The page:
Bleached, “Hard to Kill” video (Dead Oceans). The first song from the sibling band’s forthcoming album “Don’t You Think You’ve Had Enough?” rolls with a dance rock energy, and its accompanying video feels beamed straight from MTV, circa 1984.
Formed eight years ago by sisters Jennifer Clavin and Jessica Clavin after the demise of beloved downtown L.A. punk band Mika Miko, Bleached has gradually moved away from a reliance on distortion as the sole means of expressing hard emotions.
The video for “Hard to Kill” opens with a shot of the sisters sprinting out of Art Deco landmark the Lane-Wells Building in Huntington Park. Both in disguise, they ditch the wigs and sunglasses and take to the streets. Are they secret agents? Escapees? What’s with the gold pistol? So many questions. But like classic kinda-sorta narrative videos of the 1980s, many of them go unanswered.
What is known is that prior to making “Don’t You Think You’ve Had Enough?” the Clavin sisters made a decision to get sober after the so-called rock ’n’ roll lifestyle proved a dead end.
That decision is referenced in the album’s title and the lyrics to “Hard to Kill.” The refrain of the song — “All the cities that we burned down / Turns out I’m very hard to kill” — comes amid lyrics that describe “looking for a place to breathe” and “lying on the floor in a stranger’s house.”
Musically, the grimness is absent. In its place is a groove-heavy rhythm bed that hints at dance-punk bands the Rapture and Gang of Four. The band will celebrate the album’s July 12 release with a party at the Moroccan Lounge the night before.
Bedouine, “Echo Park” (Spacebomb). From the opening twilight shot of Jensen’s Recreational Center to the final image of the singer on a blanket near Echo Park Lake, the folk singer Bedouine’s new video for “Echo Park” revels in its titular environment.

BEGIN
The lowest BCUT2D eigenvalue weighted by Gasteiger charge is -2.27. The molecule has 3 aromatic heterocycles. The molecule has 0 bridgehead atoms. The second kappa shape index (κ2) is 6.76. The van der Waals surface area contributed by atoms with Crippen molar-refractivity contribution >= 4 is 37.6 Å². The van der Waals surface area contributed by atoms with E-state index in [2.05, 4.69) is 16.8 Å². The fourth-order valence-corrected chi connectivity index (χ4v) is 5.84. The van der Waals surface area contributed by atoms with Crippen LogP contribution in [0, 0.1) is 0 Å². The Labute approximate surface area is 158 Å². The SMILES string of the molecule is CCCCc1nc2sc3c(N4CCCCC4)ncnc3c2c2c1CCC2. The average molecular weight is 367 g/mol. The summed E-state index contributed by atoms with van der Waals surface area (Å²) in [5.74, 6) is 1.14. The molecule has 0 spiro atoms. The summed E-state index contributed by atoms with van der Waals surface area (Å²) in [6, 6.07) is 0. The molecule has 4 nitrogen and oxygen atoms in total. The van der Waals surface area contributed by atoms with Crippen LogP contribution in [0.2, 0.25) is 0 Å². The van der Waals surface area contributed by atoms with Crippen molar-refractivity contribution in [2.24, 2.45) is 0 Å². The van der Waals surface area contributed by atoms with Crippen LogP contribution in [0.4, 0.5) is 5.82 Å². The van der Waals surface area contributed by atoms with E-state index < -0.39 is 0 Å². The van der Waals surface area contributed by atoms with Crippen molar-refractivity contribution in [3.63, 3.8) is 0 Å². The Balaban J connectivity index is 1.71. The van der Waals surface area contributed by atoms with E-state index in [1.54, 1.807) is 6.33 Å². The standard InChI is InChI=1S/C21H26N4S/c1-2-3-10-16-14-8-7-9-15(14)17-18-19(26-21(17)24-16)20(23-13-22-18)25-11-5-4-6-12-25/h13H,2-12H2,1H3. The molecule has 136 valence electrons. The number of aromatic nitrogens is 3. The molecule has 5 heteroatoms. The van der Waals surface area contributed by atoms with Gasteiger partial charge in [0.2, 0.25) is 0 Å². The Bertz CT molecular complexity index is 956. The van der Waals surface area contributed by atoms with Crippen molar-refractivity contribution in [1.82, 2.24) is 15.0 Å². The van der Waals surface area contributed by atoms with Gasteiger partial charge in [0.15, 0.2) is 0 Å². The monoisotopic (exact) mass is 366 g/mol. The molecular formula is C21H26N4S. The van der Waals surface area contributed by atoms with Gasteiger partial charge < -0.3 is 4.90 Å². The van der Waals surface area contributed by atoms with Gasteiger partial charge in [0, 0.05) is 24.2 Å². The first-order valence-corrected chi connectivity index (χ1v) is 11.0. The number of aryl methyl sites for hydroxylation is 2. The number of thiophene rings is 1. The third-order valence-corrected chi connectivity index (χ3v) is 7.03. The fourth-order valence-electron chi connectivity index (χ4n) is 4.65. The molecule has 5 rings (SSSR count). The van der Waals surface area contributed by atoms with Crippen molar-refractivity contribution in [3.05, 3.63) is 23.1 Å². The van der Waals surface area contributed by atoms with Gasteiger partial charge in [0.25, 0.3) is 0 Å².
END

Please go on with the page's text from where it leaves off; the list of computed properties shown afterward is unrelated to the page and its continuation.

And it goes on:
Bedouine, born Azniv Korkejian, strolls down Sunset Boulevard near the Time Travel Mart, peruses the stacks at Stories bookstore and rhymes “boulevard” with “avant-garde” before finally settling in the grass by the lake.
Whether or not you agree with her that “everyone is avant-garde” in the historically working-class Latino neighborhood, the first song from her forthcoming second album “Bird Songs of a Killjoy” (June 21) is, like most of her music, plaintive, delicate and expertly arranged. Despite the self-deprecating title, though, her work is seldom a drag.
Schoolboy Q feat. Travis Scott, “Chopstix” video (TDE). The new video from the South L.A. rapper born Quincy Hanley finds him onstage in a top hat while surrounded by a bevy of ballerinas and an orchestra conducted by singer Travis Scott. Exuding well-earned sophistication, the rapper works the stage of what appears to be the Theatre at Ace Hotel while delivering verses.
He’s not singing about Gary Cooper or dressing like a million dollar trooper, though. Rather, the tuxedoed Q is pondering his lover’s “legs up like chopsticks.” Scott puts a mirror to his collaborator’s fantasy, singing a simple, pitch-tuned refrain: “Chopsticks, chopsticks, chopsticks, yeah.”
Poetry? Nah, but like the other 13 tracks on Schoolboy Q’s new album, “Crash Talk,” this is music for parties and what happens between the sheets afterward. With a beat by Inglewood hitmaker DJ Dahi, “Chopstix” propels the 14-song album, like a post-midnight tequila shot, into another realm.
Elsewhere on “Crash Talk,” Q teams with fellow South L.A. artists YG and Ty Dolla Sign for “Lies.” On the woozy, drunken “Dangerous,” the rapper and collaborator Kid Cudi takes Schoolboy on some sort of drug-induced trip.